Pinellas county in Florida, along the Gulf Coast to the west of Tampa, is a particularly accurate political bellwether: it has reliably picked the winner of each presidential election since 1980, with the exception of George W Bush in 2000, writes James Politi.
Four years ago, Donald Trump won it by a little more than 1 percentage point. With Florida exceedingly close this year, Joe Biden will probably have to show solid gains in Pinellas, rather than just narrowly flip it, to prevail in the rest of the state.
According to the latest Realclearpolitics.com polling average, Florida remains very much up for grabs, with Mr Biden leading by just 0.9 percentage points.
On the eve of the election, former president Barack Obama speaks at a rally, campaigning for Joe Biden in Miami, Florida
There have been some signs that voter dissatisfaction with the economy is combining with Mr Biden’s nationwide gains among seniors, women, and the young to give the Democrat an edge in Pinellas.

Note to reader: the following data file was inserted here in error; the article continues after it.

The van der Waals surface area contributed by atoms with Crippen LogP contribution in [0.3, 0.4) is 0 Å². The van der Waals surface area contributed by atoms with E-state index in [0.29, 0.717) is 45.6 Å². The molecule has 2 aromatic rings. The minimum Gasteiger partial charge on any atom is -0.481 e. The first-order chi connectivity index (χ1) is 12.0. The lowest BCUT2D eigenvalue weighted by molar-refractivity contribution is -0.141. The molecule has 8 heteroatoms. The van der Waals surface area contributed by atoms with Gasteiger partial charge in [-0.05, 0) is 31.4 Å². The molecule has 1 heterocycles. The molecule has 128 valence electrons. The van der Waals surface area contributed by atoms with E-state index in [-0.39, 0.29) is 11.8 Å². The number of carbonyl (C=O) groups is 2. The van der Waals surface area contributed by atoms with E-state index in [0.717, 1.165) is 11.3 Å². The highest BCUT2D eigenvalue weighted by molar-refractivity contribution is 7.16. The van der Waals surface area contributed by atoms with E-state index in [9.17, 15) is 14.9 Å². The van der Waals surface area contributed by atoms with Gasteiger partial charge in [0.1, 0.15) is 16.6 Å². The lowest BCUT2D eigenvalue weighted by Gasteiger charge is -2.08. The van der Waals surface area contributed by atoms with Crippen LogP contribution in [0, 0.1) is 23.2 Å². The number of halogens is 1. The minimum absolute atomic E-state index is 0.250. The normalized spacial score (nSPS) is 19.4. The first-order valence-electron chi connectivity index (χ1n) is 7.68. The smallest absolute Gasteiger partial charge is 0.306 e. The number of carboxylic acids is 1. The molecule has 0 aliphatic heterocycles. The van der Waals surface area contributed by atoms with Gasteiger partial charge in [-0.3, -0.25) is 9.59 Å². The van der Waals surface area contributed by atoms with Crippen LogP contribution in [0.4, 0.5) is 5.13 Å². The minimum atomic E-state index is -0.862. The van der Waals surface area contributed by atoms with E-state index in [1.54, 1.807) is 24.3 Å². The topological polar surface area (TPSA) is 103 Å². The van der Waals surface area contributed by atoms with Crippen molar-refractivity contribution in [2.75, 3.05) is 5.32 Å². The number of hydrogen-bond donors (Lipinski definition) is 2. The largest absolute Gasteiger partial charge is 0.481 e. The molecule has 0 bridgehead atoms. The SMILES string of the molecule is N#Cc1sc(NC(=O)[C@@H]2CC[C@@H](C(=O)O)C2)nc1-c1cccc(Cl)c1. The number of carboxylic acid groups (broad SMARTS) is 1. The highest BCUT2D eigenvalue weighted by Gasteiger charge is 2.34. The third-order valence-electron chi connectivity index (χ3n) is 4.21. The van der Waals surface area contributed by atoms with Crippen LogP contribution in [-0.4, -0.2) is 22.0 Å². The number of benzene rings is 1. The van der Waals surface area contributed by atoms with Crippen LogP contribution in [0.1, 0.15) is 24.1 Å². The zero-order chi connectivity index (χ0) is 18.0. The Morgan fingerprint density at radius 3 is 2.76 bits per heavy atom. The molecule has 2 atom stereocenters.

Mr Trump’s most valuable weapon on the road to clinching a second term — his economic stewardship — has been blunted by the downturn that gripped America this year, pushing the overall US jobless rate up to the highest level for any incumbent president seeking re-election since the second world war.
In Florida the political fight over the economy has been particularly raw because the state is heavily dependent on services such as leisure, tourism and hospitality, which were hit by the early lockdowns and the second peak of infections in the summer.